Several hundreds of motorcyclists in Bohol joined the nationwide protest against a controversial law that requires bigger license plates on the front and back of motorcycles, which has been dubbed the “doble plaka law.”
Bohol-based motorcycle rider associations staged their “unity ride” around Tagbilaran City and Panglao Island on Sunday to protest a key provision in Republic Act 11235, or the Motorcycle Crime Prevention Act, which they said is “discriminatory” against motorcyclists.
The government, including the police, has deemed the policy to have double plates necessary to prevent crimes particularly those carried out by the infamous riding-in-tandem criminals, but motorcycle groups have expressed doubt on the effectiveness of the measure to curb crimes involving motorcyclists.
“I don’t know og it will serve its purpose kay na ba gu’y mga criminal og magplano sila sa ilang buhatong illegal ug unsa pa diha, magamit sa ilang plaka, mapeke gani kanang lisensiya, plaka pa kaha,” said Junje Daguplo, an official of Club150i Team Bohol.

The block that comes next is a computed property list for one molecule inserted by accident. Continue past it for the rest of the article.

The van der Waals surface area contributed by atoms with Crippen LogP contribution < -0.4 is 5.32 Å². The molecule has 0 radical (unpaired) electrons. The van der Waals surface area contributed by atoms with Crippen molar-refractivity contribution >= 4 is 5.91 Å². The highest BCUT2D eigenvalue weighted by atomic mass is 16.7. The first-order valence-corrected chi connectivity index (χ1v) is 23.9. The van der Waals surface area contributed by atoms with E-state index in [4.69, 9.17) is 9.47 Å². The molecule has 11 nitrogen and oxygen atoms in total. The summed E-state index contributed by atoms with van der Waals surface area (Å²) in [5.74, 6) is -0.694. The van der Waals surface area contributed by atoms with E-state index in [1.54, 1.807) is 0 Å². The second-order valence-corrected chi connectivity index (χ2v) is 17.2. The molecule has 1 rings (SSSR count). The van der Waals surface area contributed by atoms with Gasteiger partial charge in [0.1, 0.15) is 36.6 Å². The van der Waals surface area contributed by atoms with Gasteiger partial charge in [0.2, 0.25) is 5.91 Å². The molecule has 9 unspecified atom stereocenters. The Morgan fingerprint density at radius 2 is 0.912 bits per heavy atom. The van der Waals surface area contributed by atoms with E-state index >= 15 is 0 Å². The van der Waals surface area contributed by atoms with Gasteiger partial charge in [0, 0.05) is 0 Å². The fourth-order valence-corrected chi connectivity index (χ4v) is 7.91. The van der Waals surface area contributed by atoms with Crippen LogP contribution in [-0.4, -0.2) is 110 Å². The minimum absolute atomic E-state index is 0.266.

According to Daguplo, they are unsure if current motorcycle models can be safely modified to be retrofitted with a front license plate as
these were designed to have a single plate each.
“Matud sa mga eksperto risgo kuno na…gamay na gani ng motor sa atubangan samot na og butangan og plaka na wa man sa design,” he said.
Daguplo however clarified that they are not against increasing the size of plates at the rear end of the motorcycle and RA 11235 per se, only the prescribed installation of two bigger plates at the back and front which is stipulated by the law.
President Duterte signed the measure, now RA 11235, into law on March 8, 2019, triggering outrage from the motorcycle-riding community.
Under the law, the Land Transportation Office (LTO) is mandated to issue bigger, readable and color-coded license plates to motorcycle owners in the country.
“The LTO shall also devise a color scheme of the readable number plates for every region in the Philippines where a motorcycle is registered for quick and easy identification,” the law states.
Driving without a number plate can result in imprisonment and a fine of P50,000 to P100,000.
That law also stipulates that a motorcycle owner must register the vehicle within five days after purchase, and failure to do so would result in imprisonment or a fine of not less than P25,000. (RT)